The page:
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Mount Cagua, a 1133-m-high stratovolcano, lies at the NE tip of Luzon. The circular summit crater is 1.5 km in diameter, with steep, 60-m-high walls. Basaltic-andesite and basaltic lava effusion characterized the initial stage of volcanism during the early Pleistocene. From about 600,000 to 300,000 years ago thick pyroclastic flows covered the entire volcano. Recent periods of phreatomagmatic activity have produced ash flows. The forested volcano is locally known as the "Mountain of Fire." A phreatic explosion in 1860 may have been accompanied by a pyroclastic flow. Strong solfataric activity occurred in 1907, and thermal areas are located near the summit crater and on the NW to NNE flanks.
Summary of Holocene eruption dates and Volcanic Explosivity Indices (VEI).
|Start Date||Stop Date||Eruption Certainty||VEI||Evidence||Activity Area or Unit|
|1860 Oct||Unknown||Confirmed||2||Historical Observations|
This compilation of synonyms and subsidiary features may not be comprehensive. Features are organized into four major categories: Cones, Craters, Domes, and Thermal Features. Synonyms of features appear indented below the primary name. In some cases additional feature type, elevation, or location details are provided.
|Kawa | Caua | Gagua|
|Feature Name||Feature Type||Elevation||Latitude||Longitude|
|Mount Cagua, a 1133-m-high stratovolcano, lies just below and to the left of the center of this NASA Space Shuttle image. Palui Island lies off the tip of the peninsula, which forms the NE tip of Luzon and is about 30 km wide at its broadest point. Cagua, locally known as the "Mountain of Fire," has a circular summit crater 1.5 km in diameter. Its only known historical eruption consisted of a phreatic explosion in 1860 that may have been accompanied by a pyroclastic flow. Thermal areas are located on the NW to NNE flanks.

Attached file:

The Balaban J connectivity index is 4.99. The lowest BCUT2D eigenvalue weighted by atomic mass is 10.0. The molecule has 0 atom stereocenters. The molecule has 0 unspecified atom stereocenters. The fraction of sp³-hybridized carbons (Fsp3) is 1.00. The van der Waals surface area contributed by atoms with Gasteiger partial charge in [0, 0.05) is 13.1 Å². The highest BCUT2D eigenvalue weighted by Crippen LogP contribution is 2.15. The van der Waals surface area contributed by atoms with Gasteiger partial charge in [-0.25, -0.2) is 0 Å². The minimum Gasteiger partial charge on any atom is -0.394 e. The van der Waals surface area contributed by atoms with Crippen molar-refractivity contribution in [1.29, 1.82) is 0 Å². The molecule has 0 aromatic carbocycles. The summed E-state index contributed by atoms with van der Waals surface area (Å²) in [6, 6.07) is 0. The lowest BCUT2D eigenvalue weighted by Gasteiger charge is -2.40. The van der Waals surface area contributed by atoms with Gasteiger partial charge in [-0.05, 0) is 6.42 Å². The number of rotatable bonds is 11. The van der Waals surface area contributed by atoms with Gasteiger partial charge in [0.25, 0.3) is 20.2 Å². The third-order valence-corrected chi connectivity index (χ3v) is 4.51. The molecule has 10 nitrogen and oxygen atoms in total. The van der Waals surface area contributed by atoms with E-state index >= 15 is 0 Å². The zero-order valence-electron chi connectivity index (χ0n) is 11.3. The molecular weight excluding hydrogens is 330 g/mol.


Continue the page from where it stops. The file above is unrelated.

NASA Space Shuttle image STS033-76-23, 1989 (http://eol.jsc.nasa.gov/).
|The northernmost active volcano in Luzon is Mount Cagua, a 1133-m-high stratovolcano at the NE tip of Luzon. The forested volcano is locally known as the "Mountain of Fire." A phreatic explosion in 1860 may have been accompanied by a pyroclastic flow. Strong solfataric activity occurred in 1907, and thermal areas are located near the summit crater and on the NW to NNE flanks.
Photo courtesy of PHIVOLCS.
The following references have all been used during the compilation of data for this volcano, it is not a comprehensive bibliography. Discussion of another volcano or eruption (sometimes far from the one that is the subject of the manuscript) may produce a citation that is not at all apparent from the title.
COMVOL, 1981. Catalogue of Philippine volcanoes and solfataric areas. Philippine Comm Volc, 87 p.
Defant M J, Jacques D, Maury R C, de Boer J, Joron J-L, 1989. Geochemistry and tectonic setting of the Luzon arc, Philippines. Geol Soc Amer Bull, 101: 663-672.
Defant M J, Maury R C, Joron J, Feigenson M D, Leterrier J, Bellon H, Jacques D, Richard M, 1990. The geochemistry and tectonic setting of the northern section of the Luzon arc (the Philippines and Taiwan). Tectonophysics, 183: 187-205.
IAVCEI, 1973-80. Post-Miocene Volcanoes of the World. IAVCEI Data Sheets, Rome: Internatl Assoc Volc Chemistry Earth's Interior..
Katsui Y (ed), 1971. List of the World Active Volcanoes. Volc Soc Japan draft ms, (limited circulation), 160 p.
McDermott F, Defant M J, Hawkesworth C J, Maury R C, Joron J L, 1993. Isotope and trace element evidence for three component mixing in the genesis of the North Luzon arc lavas (Philippines). Contr Mineral Petr, 113: 9-23.
Neumann van Padang M, 1953. Philippine Islands and Cochin China. Catalog of Active Volcanoes of the World and Solfatara Fields, Rome: IAVCEI, 2: 1-49.
PHIVOLCS, 2004-. Volcanoes. http://www.phivolcs.dost.gov.ph/Volcanolist/.